Direction de la Gouvernance publique
Infrastructure: managing threats to integrity
OECD Framework for the Governance of Infrastructure
2. MANAGING THREATS TO INTEGRITY
Corruption entry points should be mapped at each stage of the public infrastructure project, and integrity and anti-corruption mechanisms should be enhanced.
A whole of government approach is essential to effectively address related integrity risks.
WHY IS IT IMPORTANT?
The scale and complexity of the projects, as well as the multiplicity of stages and stakeholders involved, make infrastructure projects highly vulnerable to corruption.
- 10-30% of the investment in a publicly funded construction project is lost through mismanagement and corruption (CoST, 2012).
- Within the European Union, corruption costs are estimated to EUR 120 billion per year (European Commission, 2014).
- 60% of foreign bribery cases occurred in 4 sectors highly related to infrastructure: extractive (19%), construction (15%), transport and storage (15%) and information and communication (10%) - (OECD Foreign Bribery Report, 2014).
KEY POLICY QUESTIONS:
- Prevent public officials and private sector employees from accepting or demanding bribes?
- Adequately identify and manage potential and apparent conflict-of-interest situations?
- Regulate and limit the use of confidential information by public officials?
- Prevent the selection of public investment from favouring a particular interest group/individual over the public interest?
- Ensure the objectivity and credibility of social, economic and environmental feasibility studies?
- Limit the influence of potential private operators, construction companies or lenders?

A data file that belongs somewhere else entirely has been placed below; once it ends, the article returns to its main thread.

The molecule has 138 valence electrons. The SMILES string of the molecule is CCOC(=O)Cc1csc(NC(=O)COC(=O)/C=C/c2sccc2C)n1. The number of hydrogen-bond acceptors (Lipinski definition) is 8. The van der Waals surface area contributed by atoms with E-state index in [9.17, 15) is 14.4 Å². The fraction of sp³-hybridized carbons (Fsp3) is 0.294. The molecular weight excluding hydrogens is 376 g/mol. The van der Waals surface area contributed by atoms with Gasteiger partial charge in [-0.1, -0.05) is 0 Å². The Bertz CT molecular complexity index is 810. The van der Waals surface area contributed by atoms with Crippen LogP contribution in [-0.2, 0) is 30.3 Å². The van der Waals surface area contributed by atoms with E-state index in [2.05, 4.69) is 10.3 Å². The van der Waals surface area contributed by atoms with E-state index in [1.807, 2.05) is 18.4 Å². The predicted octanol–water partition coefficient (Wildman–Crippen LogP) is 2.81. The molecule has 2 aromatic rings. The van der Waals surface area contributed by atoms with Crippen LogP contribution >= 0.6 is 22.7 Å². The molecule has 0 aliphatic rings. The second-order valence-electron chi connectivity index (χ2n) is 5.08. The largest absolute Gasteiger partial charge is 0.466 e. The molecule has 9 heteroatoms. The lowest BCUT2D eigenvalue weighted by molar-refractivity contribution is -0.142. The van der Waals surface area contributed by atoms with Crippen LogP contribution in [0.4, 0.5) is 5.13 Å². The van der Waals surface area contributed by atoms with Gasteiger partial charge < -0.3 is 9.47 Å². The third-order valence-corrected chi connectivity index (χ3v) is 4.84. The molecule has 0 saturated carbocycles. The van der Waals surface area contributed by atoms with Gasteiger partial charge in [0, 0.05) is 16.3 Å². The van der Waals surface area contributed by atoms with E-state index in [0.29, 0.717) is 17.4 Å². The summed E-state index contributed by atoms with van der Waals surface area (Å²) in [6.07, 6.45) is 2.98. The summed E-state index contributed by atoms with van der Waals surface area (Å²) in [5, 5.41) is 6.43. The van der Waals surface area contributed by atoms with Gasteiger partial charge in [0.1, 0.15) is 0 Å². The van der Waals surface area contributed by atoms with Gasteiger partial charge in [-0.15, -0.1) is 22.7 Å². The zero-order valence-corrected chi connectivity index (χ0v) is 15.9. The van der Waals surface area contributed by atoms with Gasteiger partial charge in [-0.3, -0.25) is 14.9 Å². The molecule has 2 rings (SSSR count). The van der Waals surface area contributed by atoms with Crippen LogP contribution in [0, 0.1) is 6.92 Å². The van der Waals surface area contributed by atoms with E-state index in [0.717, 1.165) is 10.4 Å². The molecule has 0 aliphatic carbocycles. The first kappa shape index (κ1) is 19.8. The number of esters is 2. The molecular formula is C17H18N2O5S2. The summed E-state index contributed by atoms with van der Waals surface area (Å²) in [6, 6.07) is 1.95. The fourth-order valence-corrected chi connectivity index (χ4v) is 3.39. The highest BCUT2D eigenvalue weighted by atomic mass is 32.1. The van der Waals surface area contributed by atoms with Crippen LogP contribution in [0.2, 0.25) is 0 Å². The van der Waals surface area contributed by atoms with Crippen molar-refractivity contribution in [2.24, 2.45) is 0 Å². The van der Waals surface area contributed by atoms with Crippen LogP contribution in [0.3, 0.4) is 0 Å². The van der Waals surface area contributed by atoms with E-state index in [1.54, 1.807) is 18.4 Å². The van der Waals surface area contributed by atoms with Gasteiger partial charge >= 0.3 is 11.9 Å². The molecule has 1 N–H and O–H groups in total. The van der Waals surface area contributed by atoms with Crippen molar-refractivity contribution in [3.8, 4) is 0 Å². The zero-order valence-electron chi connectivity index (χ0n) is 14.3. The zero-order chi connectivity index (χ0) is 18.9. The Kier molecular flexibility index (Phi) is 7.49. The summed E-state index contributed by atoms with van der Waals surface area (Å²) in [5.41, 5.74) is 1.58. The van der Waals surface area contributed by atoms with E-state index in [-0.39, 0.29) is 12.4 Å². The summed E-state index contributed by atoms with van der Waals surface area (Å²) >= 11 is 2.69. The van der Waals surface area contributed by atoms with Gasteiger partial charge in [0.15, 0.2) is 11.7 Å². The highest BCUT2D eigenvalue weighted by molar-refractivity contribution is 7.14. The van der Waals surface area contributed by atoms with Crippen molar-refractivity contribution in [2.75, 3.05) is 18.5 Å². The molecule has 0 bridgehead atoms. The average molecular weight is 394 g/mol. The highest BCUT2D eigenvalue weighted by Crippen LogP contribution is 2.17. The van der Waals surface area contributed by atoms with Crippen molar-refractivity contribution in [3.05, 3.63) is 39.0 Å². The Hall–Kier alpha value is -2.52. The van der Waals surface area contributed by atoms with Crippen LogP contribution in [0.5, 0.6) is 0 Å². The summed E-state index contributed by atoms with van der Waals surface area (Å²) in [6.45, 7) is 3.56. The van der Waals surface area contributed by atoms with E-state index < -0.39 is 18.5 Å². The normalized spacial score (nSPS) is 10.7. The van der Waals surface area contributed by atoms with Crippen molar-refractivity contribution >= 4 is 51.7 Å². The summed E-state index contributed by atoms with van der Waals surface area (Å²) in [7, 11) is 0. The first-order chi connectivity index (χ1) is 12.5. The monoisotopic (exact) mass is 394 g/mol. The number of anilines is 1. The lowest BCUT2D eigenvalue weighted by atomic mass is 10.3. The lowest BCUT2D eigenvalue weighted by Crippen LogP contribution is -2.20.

- Ensure that the design of the tender documents and specifications are not restrictive or tailored?
- Prevent bid rigging, collusion or market-sharing agreements of future contracts in a public investment?
- Ensure audit functions have adequate capacity and resources to provide timely and reliable audits, as well as to remain insulated from manipulation of audit processes?
- Adequate conflict of interest policies for public officials (prohibitions of exercising certain activities or holding certain interests; post-employment measures; disclosure; advisory services);
- System of internal controls and financial reporting to monitor and identify irregularities;
- Measures in place to control the integrity of firms wishing to contract with public bodies;
- Existence of mechanisms to report wrongdoing related to infrastructure projects;
- Presence of sufficient technical resources within the organisation responsible for organizing public tenders;
- Existence of political contribution limits and spending limits in relation with election campaigns;
- Existence of standards regulating lobbying activities and ensuring they are conducted in a transparent manner.
60% OF FOREIGN BRIBERY CASES OCCURRED IN JUST 4 SECTORS
GETTING INFRASTRUCTURE RIGHT
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